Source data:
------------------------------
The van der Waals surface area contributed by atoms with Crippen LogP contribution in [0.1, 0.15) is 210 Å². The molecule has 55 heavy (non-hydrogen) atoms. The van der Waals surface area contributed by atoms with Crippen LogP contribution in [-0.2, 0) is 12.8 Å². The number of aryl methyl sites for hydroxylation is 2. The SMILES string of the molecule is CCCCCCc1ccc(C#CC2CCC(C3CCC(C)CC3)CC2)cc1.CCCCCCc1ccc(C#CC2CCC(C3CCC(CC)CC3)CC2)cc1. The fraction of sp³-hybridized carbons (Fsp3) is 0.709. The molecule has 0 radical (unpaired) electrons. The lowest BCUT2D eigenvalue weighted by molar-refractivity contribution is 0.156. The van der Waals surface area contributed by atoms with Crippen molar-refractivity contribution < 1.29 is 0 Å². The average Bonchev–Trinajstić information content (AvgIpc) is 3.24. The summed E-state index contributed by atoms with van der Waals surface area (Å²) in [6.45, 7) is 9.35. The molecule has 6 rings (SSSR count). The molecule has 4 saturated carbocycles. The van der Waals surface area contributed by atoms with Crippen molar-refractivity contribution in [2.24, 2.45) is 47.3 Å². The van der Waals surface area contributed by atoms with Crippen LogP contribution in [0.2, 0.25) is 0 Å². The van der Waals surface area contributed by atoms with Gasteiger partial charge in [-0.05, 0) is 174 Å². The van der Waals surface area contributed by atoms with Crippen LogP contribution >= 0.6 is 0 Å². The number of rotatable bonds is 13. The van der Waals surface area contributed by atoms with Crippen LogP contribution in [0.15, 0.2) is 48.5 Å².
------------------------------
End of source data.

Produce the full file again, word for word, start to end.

The van der Waals surface area contributed by atoms with Crippen LogP contribution in [0.1, 0.15) is 210 Å². The molecule has 55 heavy (non-hydrogen) atoms. The van der Waals surface area contributed by atoms with Crippen LogP contribution in [-0.2, 0) is 12.8 Å². The number of aryl methyl sites for hydroxylation is 2. The SMILES string of the molecule is CCCCCCc1ccc(C#CC2CCC(C3CCC(C)CC3)CC2)cc1.CCCCCCc1ccc(C#CC2CCC(C3CCC(CC)CC3)CC2)cc1. The fraction of sp³-hybridized carbons (Fsp3) is 0.709. The molecule has 0 radical (unpaired) electrons. The lowest BCUT2D eigenvalue weighted by molar-refractivity contribution is 0.156. The van der Waals surface area contributed by atoms with Crippen molar-refractivity contribution < 1.29 is 0 Å². The average Bonchev–Trinajstić information content (AvgIpc) is 3.24. The summed E-state index contributed by atoms with van der Waals surface area (Å²) in [6.45, 7) is 9.35. The molecule has 6 rings (SSSR count). The molecule has 4 saturated carbocycles. The van der Waals surface area contributed by atoms with Crippen molar-refractivity contribution in [2.24, 2.45) is 47.3 Å². The van der Waals surface area contributed by atoms with Crippen LogP contribution in [0.2, 0.25) is 0 Å². The van der Waals surface area contributed by atoms with Gasteiger partial charge in [-0.05, 0) is 174 Å². The van der Waals surface area contributed by atoms with Crippen LogP contribution >= 0.6 is 0 Å². The number of rotatable bonds is 13. The van der Waals surface area contributed by atoms with Crippen LogP contribution in [0.15, 0.2) is 48.5 Å².